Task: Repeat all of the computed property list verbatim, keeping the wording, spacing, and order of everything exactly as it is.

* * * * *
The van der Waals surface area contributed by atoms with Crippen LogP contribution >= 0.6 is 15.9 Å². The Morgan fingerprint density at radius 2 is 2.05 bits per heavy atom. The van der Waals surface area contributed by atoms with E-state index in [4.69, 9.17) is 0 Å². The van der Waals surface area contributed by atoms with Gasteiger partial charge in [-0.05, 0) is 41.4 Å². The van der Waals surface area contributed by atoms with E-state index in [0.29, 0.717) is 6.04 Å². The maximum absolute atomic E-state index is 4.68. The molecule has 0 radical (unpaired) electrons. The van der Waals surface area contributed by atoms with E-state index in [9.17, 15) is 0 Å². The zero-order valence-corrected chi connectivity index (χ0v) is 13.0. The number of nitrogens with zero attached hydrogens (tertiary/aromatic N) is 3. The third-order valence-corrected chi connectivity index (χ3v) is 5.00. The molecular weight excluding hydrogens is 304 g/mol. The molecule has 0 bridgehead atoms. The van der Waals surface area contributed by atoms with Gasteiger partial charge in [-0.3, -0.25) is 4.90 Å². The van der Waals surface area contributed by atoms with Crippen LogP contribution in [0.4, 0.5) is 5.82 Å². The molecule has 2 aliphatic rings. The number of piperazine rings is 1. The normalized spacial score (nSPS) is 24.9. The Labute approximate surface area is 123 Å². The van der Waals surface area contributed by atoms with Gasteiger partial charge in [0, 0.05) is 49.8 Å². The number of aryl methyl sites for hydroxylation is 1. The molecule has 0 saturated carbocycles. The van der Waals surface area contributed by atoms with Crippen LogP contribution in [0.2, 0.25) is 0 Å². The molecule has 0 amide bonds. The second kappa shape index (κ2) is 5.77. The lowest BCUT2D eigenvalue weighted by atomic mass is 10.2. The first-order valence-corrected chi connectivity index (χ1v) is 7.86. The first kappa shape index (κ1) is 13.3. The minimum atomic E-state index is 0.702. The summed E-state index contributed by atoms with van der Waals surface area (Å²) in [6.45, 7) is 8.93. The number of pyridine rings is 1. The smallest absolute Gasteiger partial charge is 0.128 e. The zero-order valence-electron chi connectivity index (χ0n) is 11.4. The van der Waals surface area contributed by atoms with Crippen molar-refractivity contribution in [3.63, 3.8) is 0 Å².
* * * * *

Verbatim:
The van der Waals surface area contributed by atoms with Crippen LogP contribution >= 0.6 is 15.9 Å². The Morgan fingerprint density at radius 2 is 2.05 bits per heavy atom. The van der Waals surface area contributed by atoms with E-state index in [4.69, 9.17) is 0 Å². The van der Waals surface area contributed by atoms with Gasteiger partial charge in [-0.05, 0) is 41.4 Å². The van der Waals surface area contributed by atoms with E-state index in [0.29, 0.717) is 6.04 Å². The maximum absolute atomic E-state index is 4.68. The molecule has 0 radical (unpaired) electrons. The van der Waals surface area contributed by atoms with E-state index in [9.17, 15) is 0 Å². The zero-order valence-corrected chi connectivity index (χ0v) is 13.0. The number of nitrogens with zero attached hydrogens (tertiary/aromatic N) is 3. The third-order valence-corrected chi connectivity index (χ3v) is 5.00. The molecular weight excluding hydrogens is 304 g/mol. The molecule has 0 bridgehead atoms. The van der Waals surface area contributed by atoms with Gasteiger partial charge in [-0.3, -0.25) is 4.90 Å². The van der Waals surface area contributed by atoms with Crippen LogP contribution in [0.4, 0.5) is 5.82 Å². The molecule has 2 aliphatic rings. The number of piperazine rings is 1. The normalized spacial score (nSPS) is 24.9. The Labute approximate surface area is 123 Å². The van der Waals surface area contributed by atoms with Gasteiger partial charge in [0, 0.05) is 49.8 Å². The number of aryl methyl sites for hydroxylation is 1. The molecule has 0 saturated carbocycles. The van der Waals surface area contributed by atoms with Crippen LogP contribution in [0.2, 0.25) is 0 Å². The molecule has 0 amide bonds. The second kappa shape index (κ2) is 5.77. The lowest BCUT2D eigenvalue weighted by atomic mass is 10.2. The first-order valence-corrected chi connectivity index (χ1v) is 7.86. The first kappa shape index (κ1) is 13.3. The minimum atomic E-state index is 0.702. The summed E-state index contributed by atoms with van der Waals surface area (Å²) in [6.45, 7) is 8.93. The number of pyridine rings is 1. The smallest absolute Gasteiger partial charge is 0.128 e. The zero-order valence-electron chi connectivity index (χ0n) is 11.4. The van der Waals surface area contributed by atoms with Crippen molar-refractivity contribution in [3.63, 3.8) is 0 Å².